The rude awakening Jonathan Doerer encountered when he arrived at Notre Dame ended up being for the best.
Doerer’s first two seasons were so problematic that the Irish brought in preferred walk-on kicker Harrison Leonard last year to compete for the starting job. Not until last season did Doerer prove he’s capable of being a full-time starter.
And Doerer did more than just prove his worth. The senior entered this season perceived as one of the best kickers in the country and appeared on the Lou Groza Award preseason watch list.
To produce that seismic turnaround required Doerer to overcome adversity through introspection and maturation.
“I had certain expectations for what this was going to be like that were obviously wrong,” Doerer said. “So the thing for me for those first two years especially, it obviously didn’t go the way I liked. But they were a lot for me when it came to preparing for the next year. Having the opportunity to play allowed me to understand what I had to do, what I had to work on, how much more time and effort I had to put in this to get what I wanted to out of it.”
The Irish added Doerer in the eleventh hour of their 2017 recruiting class, flipping him from his verbal commitment to Maryland. Then he operated as the second-team placekicker behind Justin Yoon, Notre Dame’s all-time leading scorer (329 points).
Those first two seasons behind Yoon saw Doerer mostly working as a kickoff specialist. Yoon had to intermittently replace Doerer once kicking the ball out of bounds became a problem. Four of his kickoffs were booted out of bounds in 2017 and 2018 combined.
An injured Yoon meant Doerer claimed placekicker duties against Navy in 2018. He missed his first extra point before making his next five and a 30-yard field goal. Doerer said by around that point, he would have never imagined the success he’s having now.
“When the calendar flipped after the Clemson game,” said Doerer about Notre Dame’s 30-3 loss in the College Football Playoff to end its 2018 season, “I really started to just take everything a lot more seriously and understand what I needed to do. From that perspective, I think when I was younger, I wasn’t thinking as much about what I needed to do.
“What does this look like? What does success look like? I didn’t believe as much that I was going to be as good. And I didn’t know what that looked like until I struggled a little bit.”
Not long after the Clemson game did Doerer decide he needed to make technical changes. A large portion of Doerer’s kicks that following spring featured a curving slice. At 6-foot-3, 197 pounds, Doerer brings athleticism and a powerful leg. But he showed inconsistency in his mechanics and ball striking.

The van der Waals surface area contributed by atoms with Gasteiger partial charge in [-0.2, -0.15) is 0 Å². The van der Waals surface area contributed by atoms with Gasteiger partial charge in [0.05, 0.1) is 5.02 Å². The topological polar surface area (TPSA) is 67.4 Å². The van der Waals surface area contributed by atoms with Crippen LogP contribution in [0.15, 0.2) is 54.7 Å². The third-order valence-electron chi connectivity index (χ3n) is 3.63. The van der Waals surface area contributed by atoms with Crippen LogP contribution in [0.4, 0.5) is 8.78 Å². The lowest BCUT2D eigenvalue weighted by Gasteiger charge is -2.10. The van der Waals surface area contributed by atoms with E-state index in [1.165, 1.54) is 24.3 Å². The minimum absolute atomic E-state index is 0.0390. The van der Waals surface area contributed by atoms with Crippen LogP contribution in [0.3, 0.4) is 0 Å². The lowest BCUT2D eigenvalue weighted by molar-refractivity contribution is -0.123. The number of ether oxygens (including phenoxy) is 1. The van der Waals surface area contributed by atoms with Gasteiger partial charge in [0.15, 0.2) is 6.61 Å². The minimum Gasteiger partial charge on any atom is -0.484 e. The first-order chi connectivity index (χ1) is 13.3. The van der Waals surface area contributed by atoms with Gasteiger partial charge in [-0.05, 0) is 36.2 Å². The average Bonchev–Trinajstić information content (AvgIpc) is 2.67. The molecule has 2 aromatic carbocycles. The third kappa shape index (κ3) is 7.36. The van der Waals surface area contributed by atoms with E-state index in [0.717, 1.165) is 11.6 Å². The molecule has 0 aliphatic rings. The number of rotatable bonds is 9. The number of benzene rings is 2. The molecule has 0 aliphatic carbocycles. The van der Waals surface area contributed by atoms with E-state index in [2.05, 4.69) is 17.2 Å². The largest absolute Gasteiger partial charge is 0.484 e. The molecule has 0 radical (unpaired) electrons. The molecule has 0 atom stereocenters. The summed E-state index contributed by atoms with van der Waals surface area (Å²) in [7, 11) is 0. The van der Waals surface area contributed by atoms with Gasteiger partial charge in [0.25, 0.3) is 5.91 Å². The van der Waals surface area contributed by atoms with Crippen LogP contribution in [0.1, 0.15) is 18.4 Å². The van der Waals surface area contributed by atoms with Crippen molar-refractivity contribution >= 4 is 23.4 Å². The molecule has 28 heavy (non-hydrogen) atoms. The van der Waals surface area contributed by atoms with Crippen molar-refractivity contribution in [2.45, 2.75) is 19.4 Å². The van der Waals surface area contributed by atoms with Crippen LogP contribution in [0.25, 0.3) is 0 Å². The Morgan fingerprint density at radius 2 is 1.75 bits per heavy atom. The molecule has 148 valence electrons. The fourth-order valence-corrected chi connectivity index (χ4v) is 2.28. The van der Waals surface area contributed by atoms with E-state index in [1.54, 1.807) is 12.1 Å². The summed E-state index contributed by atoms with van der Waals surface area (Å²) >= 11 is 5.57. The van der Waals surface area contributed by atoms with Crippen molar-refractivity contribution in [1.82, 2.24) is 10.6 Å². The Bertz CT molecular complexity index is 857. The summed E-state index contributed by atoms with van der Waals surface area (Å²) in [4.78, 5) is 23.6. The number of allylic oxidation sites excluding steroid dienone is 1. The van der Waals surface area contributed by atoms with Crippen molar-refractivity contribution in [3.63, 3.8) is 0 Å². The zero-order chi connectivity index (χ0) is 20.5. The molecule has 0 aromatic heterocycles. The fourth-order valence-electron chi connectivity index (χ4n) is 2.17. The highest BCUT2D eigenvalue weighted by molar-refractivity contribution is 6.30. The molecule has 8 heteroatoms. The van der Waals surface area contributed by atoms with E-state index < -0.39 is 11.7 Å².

Doerer said the lack of consistency and trust in his rhythm and routine contributed to his problems on field goals and kickoffs. Shortening his steps and being more compact on his swing helped. Practicing more — six times per week — also jumpstarted Doerer’s improvement.
“Poor analogy, but he could drive the golf ball 350 yards but he’d be in the trees half the time,” head coach Brian Kelly said about Doerer following the USC game last Oct. 12. “So it was about, ‘How do we get this young man to really hone in on this exceptional skill that he has?’
“And you know, he’s done an incredible job of really building a repetition in his swing, his leg swing, that he is so confident now in what he does that he’s unflappable.
“He can go into any situation and he trusts what he is doing, and it’s like anything else: When you go on that first tee and you trust your swing, you feel like you can hit it no matter what the situation is. He’s in a similar kind of state now.”
Kelly rewarded Doerer the game ball following that 30-27 win over the Trojans. He connected on all three of his field goals in that game, including a career-high 52-yarder that ranks third in Irish history. Doerer finished his junior campaign No. 1 all-time at Notre Dame with 108 points in a season. He went 57-of-57 on extra points and 17-of-20 on field goals.
“He always had the physical ability. His leg has always been above average,” special teams coordinator Brian Polian told the Tribune in April. “I think Jon learned how to take care of his body. Jon dedicated himself to the technique and his craft. It became less feel and more, ‘Hey, I know I need to do these couple of things correctly all the time.’
“I’m very proud of what Jon Doerer did last year. I’m very proud to be associated with his performance last year. But ultimately, that happened because Jon Doerer dedicated himself to it.”
Through two games this season, Doerer is 3-of-4 on field goals and 9-of-9 on extra points. His first field goal attempt — a 48-yard make against Duke — remains his season high. He missed from 38 yards against South Florida.
The No. 5 Irish (2-0, 1-0 ACC) will figure to give Doerer plenty of opportunities on Saturday (7:30 p.m. EDT on NBC) when hosting Florida State (1-2). The Seminoles yielded 52 points in a loss to Miami a couple weeks ago.
Another strong season from Doerer could put him on pace to become one of Notre Dame’s all-time great kickers. Especially because he now may return next year. In wake of the coronavirus pandemic, the NCAA ruled this season will not count eligibility-wise for Division I football players.
On Tuesday, Doerer said he “most likely” will return for his fifth year in 2021. That possibility was inconceivable before last season. So was the idea of Doerer becoming what he has after his tumultuous start.
“That kind of recalibrated my mind about success, what that meant for me and what I needed to do to get there,” said Doerer about his initial struggles. “I tried to be a lot more confident, comfortable and just take it one day a time. And understand that it may not be perfect, but I’m doing the best I can.
“And that’s the best I can do. I think that made a lot bigger of a difference. When I was younger, I didn’t have that with me.”